The focus of the paper will be an analysis of the portrayal within Victorian periodical literature of the role of the shop and shopkeeper in the creation and dissemination of news and gossip in the rural community. Whilst, as will be shown, the depiction of this role took both positive and negative forms, it will be argued that the interaction presented between retailer, customer and other villagers suggests a connection between everyday shopping and sociability. The Victorian village shop was depicted as more than just a commercial centre; it was a place to meet, interact, gossip and gather news. Essentially it was portrayed as a site of personal and social exchange and therefore was perceived to be important to the vitality of communal life. By highlighting the significance of the place of shop and shopkeeper within the life of the nineteenth-century village community, the analysis of Victorian periodical literature helps to broaden our understanding of the history of rural retailing beyond the commercial.
On the Streets: London’s retail markets 1800 - 2012
John Benson and Laura Ugolini, in A Nation of Shopkeepers, note the tendency of retail history to concentrate on analysing innovation. In the modern period retail innovations have included the rise of department stores, co-operatives and multiple retailers, as vertical integration brought economies of scale, and mass-market brands emerged. Benson and Ugolini identify a cluster of more traditional practices, including market selling, as a neglected area in the history of retailing, overlooked in the secondary literature, but that ‘deserves study in its own right’. This panel takes up the challenge to address one aspect of this neglect, looking specifically at the London street market. London’s retailing is often told as a narrative of glamour and spectacle, with the great stores of Oxford Street and Regent Street as the chief characters. But many primary accounts describe the contrasting spectacle of the market streets, the main source of provisions, household goods and clothing for working-class consumers well into the twentieth century. As well as cheap food and sundries, these markets offered entertainment and sociality, and constituted sites of independent working-class material culture that resisted local government attempts at regulation and control, yet were an important part of the retail economy of the capital. In more recent years, London’s markets have reflected the changing ethnic mix of the city, retaining many of their traditional locations but altering to meet the new demands of the communities around them. They are a prime example of ‘retailing in hard times’ offering their customers everyday items at bargain prices.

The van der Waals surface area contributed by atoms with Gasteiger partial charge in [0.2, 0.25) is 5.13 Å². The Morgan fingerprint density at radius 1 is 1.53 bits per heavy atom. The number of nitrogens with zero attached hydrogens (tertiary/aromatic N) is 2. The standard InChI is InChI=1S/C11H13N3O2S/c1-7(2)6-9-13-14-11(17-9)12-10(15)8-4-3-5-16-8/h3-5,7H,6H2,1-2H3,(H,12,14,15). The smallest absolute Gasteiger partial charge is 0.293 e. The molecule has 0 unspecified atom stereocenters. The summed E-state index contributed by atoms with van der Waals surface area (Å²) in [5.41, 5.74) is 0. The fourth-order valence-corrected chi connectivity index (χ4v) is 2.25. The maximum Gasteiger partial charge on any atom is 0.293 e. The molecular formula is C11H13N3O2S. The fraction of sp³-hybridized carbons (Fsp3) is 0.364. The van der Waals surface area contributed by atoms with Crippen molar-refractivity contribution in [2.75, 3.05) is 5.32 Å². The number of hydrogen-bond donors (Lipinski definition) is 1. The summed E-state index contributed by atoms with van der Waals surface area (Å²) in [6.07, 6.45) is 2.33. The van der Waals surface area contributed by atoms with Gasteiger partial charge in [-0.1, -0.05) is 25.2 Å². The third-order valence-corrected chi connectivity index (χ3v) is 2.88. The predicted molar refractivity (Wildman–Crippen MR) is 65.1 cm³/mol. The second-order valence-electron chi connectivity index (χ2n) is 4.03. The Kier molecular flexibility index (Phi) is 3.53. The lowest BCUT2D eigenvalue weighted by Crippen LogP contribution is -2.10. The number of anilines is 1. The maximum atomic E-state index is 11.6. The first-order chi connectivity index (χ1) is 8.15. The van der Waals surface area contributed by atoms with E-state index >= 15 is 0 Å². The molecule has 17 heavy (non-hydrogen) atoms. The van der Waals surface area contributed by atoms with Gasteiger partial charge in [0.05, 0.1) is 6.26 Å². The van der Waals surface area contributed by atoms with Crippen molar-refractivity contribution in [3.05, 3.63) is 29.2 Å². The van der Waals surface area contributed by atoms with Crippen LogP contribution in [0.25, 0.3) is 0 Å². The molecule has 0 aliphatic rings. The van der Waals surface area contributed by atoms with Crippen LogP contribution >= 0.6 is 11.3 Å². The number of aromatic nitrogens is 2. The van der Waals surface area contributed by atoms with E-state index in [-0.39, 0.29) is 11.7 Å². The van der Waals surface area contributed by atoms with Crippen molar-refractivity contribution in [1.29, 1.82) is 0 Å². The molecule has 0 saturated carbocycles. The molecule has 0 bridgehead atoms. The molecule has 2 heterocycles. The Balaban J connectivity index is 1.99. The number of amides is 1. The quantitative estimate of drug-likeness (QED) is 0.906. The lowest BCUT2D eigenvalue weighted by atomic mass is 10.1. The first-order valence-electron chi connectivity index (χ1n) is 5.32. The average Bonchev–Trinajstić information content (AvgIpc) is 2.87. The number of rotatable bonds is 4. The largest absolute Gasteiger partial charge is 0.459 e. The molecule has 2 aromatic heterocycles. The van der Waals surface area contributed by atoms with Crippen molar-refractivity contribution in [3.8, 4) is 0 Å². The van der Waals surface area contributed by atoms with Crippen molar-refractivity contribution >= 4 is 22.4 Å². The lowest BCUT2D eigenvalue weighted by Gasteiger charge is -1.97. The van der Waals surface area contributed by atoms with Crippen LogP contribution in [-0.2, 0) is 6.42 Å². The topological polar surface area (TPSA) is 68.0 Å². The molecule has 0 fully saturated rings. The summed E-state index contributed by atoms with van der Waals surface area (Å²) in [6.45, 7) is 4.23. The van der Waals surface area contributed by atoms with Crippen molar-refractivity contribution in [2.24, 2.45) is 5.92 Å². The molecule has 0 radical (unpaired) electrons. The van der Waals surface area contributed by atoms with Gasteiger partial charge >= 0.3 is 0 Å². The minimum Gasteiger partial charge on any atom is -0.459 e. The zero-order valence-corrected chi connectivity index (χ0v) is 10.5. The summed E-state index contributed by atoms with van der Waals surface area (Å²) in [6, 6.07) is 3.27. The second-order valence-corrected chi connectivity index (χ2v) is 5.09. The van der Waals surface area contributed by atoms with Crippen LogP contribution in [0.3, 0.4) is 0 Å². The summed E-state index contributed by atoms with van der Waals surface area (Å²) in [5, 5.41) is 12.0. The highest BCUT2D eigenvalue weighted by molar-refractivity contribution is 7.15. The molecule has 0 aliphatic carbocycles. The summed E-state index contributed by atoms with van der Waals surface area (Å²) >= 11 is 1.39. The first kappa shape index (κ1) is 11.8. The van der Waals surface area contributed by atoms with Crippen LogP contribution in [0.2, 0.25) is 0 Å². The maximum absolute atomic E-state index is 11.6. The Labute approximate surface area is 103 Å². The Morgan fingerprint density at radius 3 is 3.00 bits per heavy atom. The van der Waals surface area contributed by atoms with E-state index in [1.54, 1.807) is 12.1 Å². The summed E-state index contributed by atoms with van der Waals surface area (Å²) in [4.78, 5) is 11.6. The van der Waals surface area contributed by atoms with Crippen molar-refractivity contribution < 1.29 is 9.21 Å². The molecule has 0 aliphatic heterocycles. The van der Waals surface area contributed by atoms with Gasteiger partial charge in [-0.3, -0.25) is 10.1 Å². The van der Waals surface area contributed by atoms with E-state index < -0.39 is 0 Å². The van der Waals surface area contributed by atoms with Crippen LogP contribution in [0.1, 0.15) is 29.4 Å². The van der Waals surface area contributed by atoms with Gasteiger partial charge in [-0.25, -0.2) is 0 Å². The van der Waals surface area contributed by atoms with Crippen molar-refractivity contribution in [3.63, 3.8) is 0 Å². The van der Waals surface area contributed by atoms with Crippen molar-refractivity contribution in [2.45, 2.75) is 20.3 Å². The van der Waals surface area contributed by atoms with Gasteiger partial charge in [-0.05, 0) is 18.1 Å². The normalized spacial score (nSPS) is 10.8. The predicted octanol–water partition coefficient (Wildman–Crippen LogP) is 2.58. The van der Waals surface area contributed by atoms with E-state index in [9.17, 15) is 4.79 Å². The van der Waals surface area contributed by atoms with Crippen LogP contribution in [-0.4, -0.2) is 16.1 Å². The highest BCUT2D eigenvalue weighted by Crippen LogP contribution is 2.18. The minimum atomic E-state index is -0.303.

This panel brings together papers by three researchers who are working to uncover the little-known world of the London street market. Between them, the papers offer a chronological span that stretches from 1800 to the present day, and raise many important research issues in this field.
Dr Laura Ugolini
Tel: 01902 321890